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VINLEC reports hike in fuel Surcharge

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Customers of St.Vincent Electricity Services Ltd. (VINLEC) should brace themselves for a whopping increase on their electricity bills this month due to a substantial hike in the Fuel Surcharge for the month of April.

And it is expected that the situation is unlikely to change in the upcoming months as the dry season drags on.{{more}}

Thornley Myers, Chief Executive Officer of VINLEC on Thursday, April 20, explained that for a number of reasons, VINLEC has been forced to put an additional 8.6 cents on the previous month’s Fuel Surcharge.

He noted that during the past three months, the low rainfall has taken a toll on electricity output from VINLEC’s hydro-electric plants. These plants, which at peak produce about 30 per cent of the country’s electricity, are at a standstill and have recently not been producing “even a kilowatt of energy”. The plants at peak capacity are capable of producing up to 5.6 megawatts of power.

Myers said the water shortage, coinciding with the increase of the price of fuel on the World Market has propelled VINLEC to hike the Fuel Surcharge.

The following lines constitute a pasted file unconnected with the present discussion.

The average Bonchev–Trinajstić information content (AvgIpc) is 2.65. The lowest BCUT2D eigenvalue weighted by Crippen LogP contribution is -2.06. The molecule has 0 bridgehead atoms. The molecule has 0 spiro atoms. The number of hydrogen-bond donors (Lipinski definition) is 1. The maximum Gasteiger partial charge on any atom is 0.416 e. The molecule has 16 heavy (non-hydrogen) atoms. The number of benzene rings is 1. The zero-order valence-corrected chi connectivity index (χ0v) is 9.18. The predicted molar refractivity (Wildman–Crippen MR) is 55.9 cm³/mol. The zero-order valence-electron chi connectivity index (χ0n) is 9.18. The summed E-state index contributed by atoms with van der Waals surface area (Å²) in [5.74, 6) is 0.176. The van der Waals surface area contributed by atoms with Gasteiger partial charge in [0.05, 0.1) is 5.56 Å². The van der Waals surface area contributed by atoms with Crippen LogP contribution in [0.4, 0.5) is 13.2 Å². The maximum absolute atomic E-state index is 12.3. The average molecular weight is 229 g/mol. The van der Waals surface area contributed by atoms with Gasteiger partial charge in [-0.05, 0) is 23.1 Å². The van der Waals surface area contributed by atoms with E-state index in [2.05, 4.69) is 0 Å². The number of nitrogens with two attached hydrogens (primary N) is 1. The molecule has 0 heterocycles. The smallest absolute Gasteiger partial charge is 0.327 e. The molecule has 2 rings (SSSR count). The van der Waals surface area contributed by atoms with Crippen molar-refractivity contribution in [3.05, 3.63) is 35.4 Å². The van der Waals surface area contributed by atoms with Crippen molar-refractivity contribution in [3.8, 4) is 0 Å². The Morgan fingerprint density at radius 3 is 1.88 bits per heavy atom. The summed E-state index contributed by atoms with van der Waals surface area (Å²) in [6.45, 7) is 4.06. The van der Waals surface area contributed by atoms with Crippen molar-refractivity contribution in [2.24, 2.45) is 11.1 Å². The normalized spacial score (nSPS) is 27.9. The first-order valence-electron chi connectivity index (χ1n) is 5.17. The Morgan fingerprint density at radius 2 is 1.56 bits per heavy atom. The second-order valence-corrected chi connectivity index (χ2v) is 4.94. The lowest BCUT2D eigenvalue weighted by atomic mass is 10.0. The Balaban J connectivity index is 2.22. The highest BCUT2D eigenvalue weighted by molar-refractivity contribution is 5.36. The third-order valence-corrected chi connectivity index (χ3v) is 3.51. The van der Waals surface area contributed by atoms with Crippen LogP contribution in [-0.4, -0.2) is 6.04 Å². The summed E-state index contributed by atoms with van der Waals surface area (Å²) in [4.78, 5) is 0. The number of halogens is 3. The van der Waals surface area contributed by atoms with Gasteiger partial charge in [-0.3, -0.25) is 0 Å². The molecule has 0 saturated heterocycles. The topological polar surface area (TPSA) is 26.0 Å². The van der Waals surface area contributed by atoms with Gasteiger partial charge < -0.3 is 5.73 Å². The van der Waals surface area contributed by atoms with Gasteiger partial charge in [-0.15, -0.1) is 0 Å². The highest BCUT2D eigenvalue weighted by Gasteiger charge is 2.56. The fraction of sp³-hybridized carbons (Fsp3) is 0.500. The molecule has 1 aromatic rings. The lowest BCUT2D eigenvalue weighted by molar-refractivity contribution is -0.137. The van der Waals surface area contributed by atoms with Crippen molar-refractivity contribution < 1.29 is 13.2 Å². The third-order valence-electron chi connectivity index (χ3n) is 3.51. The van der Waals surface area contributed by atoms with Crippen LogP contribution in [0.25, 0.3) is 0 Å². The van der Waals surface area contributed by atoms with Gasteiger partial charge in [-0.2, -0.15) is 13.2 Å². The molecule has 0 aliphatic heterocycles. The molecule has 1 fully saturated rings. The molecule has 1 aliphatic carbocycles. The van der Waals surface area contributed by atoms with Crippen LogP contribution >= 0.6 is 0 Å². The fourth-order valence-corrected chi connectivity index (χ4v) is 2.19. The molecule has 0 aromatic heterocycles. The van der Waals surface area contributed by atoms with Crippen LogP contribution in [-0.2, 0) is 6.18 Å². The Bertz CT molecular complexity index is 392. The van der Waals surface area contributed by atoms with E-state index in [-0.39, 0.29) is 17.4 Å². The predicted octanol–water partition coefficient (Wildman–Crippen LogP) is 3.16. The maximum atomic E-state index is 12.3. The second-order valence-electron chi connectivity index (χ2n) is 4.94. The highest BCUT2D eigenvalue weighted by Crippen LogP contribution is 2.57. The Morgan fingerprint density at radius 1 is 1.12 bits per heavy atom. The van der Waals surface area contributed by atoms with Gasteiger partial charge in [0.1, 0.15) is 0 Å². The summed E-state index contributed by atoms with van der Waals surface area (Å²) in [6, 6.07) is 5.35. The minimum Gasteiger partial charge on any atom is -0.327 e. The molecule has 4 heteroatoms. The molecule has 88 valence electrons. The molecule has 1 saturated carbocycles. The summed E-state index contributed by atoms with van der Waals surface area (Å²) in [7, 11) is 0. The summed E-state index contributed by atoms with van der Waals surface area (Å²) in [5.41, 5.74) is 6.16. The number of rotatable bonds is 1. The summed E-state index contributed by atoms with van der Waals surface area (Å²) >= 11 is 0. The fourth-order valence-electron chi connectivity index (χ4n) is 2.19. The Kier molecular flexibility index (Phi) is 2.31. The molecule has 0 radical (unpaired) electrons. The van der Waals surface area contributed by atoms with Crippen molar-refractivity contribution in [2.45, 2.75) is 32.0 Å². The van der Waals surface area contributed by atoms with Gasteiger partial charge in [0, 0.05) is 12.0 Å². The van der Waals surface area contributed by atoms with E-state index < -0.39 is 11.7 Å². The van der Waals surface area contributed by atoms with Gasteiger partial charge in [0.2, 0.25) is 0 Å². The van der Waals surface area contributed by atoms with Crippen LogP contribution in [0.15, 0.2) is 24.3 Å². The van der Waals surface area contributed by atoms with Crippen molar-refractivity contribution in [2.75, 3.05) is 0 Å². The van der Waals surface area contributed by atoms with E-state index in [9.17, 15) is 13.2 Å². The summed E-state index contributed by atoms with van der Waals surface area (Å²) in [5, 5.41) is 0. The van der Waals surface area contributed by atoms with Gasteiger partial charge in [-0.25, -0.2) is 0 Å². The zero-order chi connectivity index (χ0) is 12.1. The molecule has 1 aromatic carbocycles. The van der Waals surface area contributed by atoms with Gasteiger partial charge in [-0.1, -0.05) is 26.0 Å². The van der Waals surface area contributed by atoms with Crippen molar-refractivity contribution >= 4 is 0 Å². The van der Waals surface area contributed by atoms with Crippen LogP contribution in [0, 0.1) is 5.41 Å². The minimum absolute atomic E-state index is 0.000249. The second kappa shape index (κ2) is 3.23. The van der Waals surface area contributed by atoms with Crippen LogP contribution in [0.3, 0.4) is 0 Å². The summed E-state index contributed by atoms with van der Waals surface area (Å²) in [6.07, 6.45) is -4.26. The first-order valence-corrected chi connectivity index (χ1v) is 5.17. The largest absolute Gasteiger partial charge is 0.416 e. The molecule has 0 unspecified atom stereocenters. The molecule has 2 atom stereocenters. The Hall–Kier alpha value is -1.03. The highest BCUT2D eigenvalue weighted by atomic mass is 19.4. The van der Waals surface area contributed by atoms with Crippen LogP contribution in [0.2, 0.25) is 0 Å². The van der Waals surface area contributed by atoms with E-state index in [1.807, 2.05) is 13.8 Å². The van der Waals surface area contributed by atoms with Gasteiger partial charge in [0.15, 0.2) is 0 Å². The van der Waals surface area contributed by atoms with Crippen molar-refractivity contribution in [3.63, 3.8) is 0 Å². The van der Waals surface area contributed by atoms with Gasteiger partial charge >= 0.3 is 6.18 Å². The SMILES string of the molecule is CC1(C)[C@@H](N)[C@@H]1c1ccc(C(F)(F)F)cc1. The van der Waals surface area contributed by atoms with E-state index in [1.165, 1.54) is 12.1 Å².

Disclosing VINLEC’s Fuel Surcharge rates over the past months, Myers said in November 2005 the Fuel Surcharge stood at 34.4 cents, December – 31.12 cents, January 2006 – 30.33 cents, February – 30.16 cents, March – 28.52 cents and this month, with the dry season at its peak – 37.12 cents.

“It is important and incumbent on us to inform our customers of what the situation is…essentially we are seeing an increase in fuel cost, we are seeing an increase in Fuel Surcharge and I’ll say here that none of us know where this is going,” said Myers, adding that VINLEC is concerned about the current situation as it has implications for domestic customers, the commercial and industrial sector.

“An increase in cost of electricity is an increase in production cost, is an increase in the cost of services that commercial customers provide to their customers,” said Myers.

Customers were told that all is not lost as they can use the weapon of conservation to lower their electricity bills. The CEO noted that consumers have a responsibility to conserve and to ensure that they pay not only as little as possible, but also to ensure that the utility company continues to supply reliably to its customers.

Steve Wyllie, Customer Service Manager, said though the Fuel Surcharge reached a record level during the month of April, the basic electricity price had not changed since 1989.

Wyllie appealed to Vincentians to control their operations and to conserve.

Consumers were however lauded for heeding Vinlec’s conservation messages. This was demonstrated by a drop in the average Domestic Consumption from 138 units to 132 units.

The Customer Services Manager believes that while the Fuel Surcharge has been mounting, the rate in this country remains competitive with that of other neighbouring islands.

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